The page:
Rudegeair, Peter, “Pay Gap Between Wall Street CEOs and Employees Narrows,” The Wall Street Journal, April 5, 2015, http://tinyurl.com/ps38q7x. At the five biggest Wall Street firms, workers' paychecks reached new highs in 2014 while the firms' CEOs are earning less in the wake of the 2008 financial crisis.

Say-on-Pay

Shecter, Barbara, “Canadian shareholders increasingly aggressive on ‘say-on-pay,’” Financial Post, May 1, 2015, http://tinyurl.com/ntdjw85. Canadian shareholders have begun to challenge the pay practices of major companies, following U.S. strategies for the “say-on-pay” movement.

Syre, Steven, “Nuance Communications one of nine US companies to flunk 'say on pay,'” The Boston Globe, May 19, 2015, http://tinyurl.com/nonu64j. One of nine companies to fail the “say-on-pay” vote has lost the support of stockholders, after the CEO received a pay raise while the company's stock was losing value.

Waters, Richard, “Salesforce shareholders protest vote against Benioff pay deal,” Financial Times, June 10, 2015, http://tinyurl.com/nf99hqu. A growing number of investors criticize the compensation awarded to the CEO of cloud software company Salesforce.

Organizations

AFL-CIO
815 16th St., N.W., Washington, D.C. 20006
202-637-5000
www.aflcio.org
Umbrella federation for 56 U.S. unions that monitors corporate governance.

Center on Executive Compensation
1100 13th St., N.W., Suite 850, Washington, DC 20005
202-408-8181
www.execcomp.org
Represents human resources executives at large U.S. companies on executive compensation issues.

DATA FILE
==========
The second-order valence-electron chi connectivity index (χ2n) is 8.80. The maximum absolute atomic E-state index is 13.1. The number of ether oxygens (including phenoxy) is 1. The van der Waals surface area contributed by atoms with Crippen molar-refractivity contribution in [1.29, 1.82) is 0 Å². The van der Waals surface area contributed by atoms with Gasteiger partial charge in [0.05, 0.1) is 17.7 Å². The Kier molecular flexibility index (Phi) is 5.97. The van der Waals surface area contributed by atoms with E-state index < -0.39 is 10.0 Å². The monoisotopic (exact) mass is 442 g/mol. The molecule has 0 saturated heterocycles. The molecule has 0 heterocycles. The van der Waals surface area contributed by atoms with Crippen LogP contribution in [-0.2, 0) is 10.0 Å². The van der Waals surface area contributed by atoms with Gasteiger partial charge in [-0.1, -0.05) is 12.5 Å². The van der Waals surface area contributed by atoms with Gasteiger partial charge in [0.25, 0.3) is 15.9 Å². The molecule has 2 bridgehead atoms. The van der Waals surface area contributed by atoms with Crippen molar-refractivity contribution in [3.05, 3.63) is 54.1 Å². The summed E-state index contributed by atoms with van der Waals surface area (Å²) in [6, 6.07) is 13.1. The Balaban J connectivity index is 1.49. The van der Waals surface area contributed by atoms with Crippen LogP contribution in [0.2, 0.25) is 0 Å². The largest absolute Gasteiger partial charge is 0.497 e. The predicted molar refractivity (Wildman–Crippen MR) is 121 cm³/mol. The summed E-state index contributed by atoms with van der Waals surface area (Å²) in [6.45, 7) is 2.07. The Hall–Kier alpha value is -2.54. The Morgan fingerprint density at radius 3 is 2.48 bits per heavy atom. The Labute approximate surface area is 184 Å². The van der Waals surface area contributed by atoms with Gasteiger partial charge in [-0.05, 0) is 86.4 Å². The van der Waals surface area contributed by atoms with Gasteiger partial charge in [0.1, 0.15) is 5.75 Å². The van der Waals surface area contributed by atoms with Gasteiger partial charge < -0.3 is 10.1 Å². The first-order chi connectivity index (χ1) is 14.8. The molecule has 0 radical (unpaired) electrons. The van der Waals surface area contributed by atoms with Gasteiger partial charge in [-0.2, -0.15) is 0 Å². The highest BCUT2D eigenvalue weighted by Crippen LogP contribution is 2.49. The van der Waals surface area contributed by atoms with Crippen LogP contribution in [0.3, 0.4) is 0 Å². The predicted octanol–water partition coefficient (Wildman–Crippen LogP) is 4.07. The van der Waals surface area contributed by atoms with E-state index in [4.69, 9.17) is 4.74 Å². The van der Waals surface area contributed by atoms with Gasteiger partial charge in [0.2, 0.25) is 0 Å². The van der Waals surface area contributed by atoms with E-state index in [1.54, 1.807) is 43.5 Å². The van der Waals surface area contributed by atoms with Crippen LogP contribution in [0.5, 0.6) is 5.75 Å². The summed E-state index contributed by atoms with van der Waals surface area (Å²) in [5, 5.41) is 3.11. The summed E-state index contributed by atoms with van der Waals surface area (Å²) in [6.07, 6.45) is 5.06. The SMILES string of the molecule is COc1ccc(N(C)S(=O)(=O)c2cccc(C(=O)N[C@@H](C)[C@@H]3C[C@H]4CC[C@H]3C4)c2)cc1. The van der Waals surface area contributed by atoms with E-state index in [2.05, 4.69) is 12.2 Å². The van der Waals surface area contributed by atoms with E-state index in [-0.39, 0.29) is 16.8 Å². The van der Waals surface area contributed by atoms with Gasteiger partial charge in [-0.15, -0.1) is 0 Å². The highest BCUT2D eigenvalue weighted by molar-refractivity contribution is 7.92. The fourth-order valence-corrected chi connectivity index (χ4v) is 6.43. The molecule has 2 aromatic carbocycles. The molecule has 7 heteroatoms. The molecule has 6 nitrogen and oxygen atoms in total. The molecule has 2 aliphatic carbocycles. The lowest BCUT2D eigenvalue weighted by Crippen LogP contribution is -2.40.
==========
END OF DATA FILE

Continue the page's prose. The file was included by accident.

Corporate Governance Research Initiative
Stanford University, 655 Knight Way, Stanford, CA 94305
650-723-2146
www.gsb.stanford.edu/faculty-research/centers-initiatives/cgri
University institute that conducts research on corporate governance.

Economic Policy Institute
1333 H St., N.W., Suite 300, East Tower, Washington, DC 20005
202-775-8810
www.epi.org
Think tank that researches the economic status of low- and middle-income workers.

Equilar
1100 Marshall St., Redwood City, CA 94063
877-441-6090
www.equilar.com
Private firm that compiles executive compensation data for clients, including companies and institutional investors.

Institutional Shareholder Services
702 King Farm Blvd., Suite 400, Rockville, MD 20850-4045
301-556-0570
www.issgovernance.com
Private firm that provides research to institutional investors and corporations; advises investors on proxy voting.

John L. Weinberg Center for Corporate Governance
University of Delaware, 303 Alfred Lerner Hall, Newark, DE 19716
302-831-6157
www.lerner.udel.edu/centers/weinberg
Academic center that conducts research and holds forums on corporate governance.

National Association of Corporate Directors
2001 Pennsylvania Ave., N.W., Suite 500, Washington, DC 20006
202-775-0509
www.nacdonline.org
Membership organization of more than 15,000 corporate directors; conducts research and runs education programs.

Securities and Exchange Commission
100 F St., N.E., Washington, DC 20549
202-942-8088
www.sec.gov
Federal agency that requires public companies to disclose meaningful financial and other information; also regulates securities exchanges, securities brokers and dealers, investment advisers and mutual funds.

DOI: 10.1177/2374556815598978